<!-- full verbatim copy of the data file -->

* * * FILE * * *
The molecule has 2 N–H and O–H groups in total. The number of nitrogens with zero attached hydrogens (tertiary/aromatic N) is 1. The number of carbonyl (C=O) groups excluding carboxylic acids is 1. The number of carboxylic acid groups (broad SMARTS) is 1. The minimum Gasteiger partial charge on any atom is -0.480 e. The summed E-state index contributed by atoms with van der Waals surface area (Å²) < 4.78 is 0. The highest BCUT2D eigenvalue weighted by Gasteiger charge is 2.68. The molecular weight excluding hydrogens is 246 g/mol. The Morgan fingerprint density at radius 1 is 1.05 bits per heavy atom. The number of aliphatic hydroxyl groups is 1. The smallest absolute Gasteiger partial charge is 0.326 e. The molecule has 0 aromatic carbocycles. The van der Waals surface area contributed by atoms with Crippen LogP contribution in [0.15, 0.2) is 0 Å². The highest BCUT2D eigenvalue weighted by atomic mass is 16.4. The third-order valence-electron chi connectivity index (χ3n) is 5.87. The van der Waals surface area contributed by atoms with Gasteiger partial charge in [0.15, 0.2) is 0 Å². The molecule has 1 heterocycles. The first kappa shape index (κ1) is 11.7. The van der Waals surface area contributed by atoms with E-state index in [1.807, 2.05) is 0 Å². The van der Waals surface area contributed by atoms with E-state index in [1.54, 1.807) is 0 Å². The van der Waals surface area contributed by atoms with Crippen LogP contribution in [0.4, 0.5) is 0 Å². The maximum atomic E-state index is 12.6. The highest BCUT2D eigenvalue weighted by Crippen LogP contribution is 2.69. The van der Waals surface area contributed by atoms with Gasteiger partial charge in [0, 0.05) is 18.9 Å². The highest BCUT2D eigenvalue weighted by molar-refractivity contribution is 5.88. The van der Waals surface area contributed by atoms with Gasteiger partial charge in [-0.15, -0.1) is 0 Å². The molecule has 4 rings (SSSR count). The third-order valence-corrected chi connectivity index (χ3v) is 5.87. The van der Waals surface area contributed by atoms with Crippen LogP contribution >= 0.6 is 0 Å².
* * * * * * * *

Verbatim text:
The molecule has 2 N–H and O–H groups in total. The number of nitrogens with zero attached hydrogens (tertiary/aromatic N) is 1. The number of carbonyl (C=O) groups excluding carboxylic acids is 1. The number of carboxylic acid groups (broad SMARTS) is 1. The minimum Gasteiger partial charge on any atom is -0.480 e. The summed E-state index contributed by atoms with van der Waals surface area (Å²) < 4.78 is 0. The highest BCUT2D eigenvalue weighted by Gasteiger charge is 2.68. The molecular weight excluding hydrogens is 246 g/mol. The Morgan fingerprint density at radius 1 is 1.05 bits per heavy atom. The number of aliphatic hydroxyl groups is 1. The smallest absolute Gasteiger partial charge is 0.326 e. The molecule has 0 aromatic carbocycles. The van der Waals surface area contributed by atoms with Crippen LogP contribution in [0.15, 0.2) is 0 Å². The highest BCUT2D eigenvalue weighted by atomic mass is 16.4. The third-order valence-electron chi connectivity index (χ3n) is 5.87. The van der Waals surface area contributed by atoms with Gasteiger partial charge in [0.15, 0.2) is 0 Å². The molecule has 1 heterocycles. The first kappa shape index (κ1) is 11.7. The van der Waals surface area contributed by atoms with E-state index in [1.807, 2.05) is 0 Å². The van der Waals surface area contributed by atoms with E-state index in [1.54, 1.807) is 0 Å². The van der Waals surface area contributed by atoms with Crippen LogP contribution in [0.4, 0.5) is 0 Å². The maximum atomic E-state index is 12.6. The highest BCUT2D eigenvalue weighted by Crippen LogP contribution is 2.69. The van der Waals surface area contributed by atoms with Gasteiger partial charge in [0, 0.05) is 18.9 Å². The highest BCUT2D eigenvalue weighted by molar-refractivity contribution is 5.88. The van der Waals surface area contributed by atoms with Gasteiger partial charge in [-0.15, -0.1) is 0 Å². The molecule has 4 rings (SSSR count). The third-order valence-corrected chi connectivity index (χ3v) is 5.87. The van der Waals surface area contributed by atoms with Crippen LogP contribution >= 0.6 is 0 Å².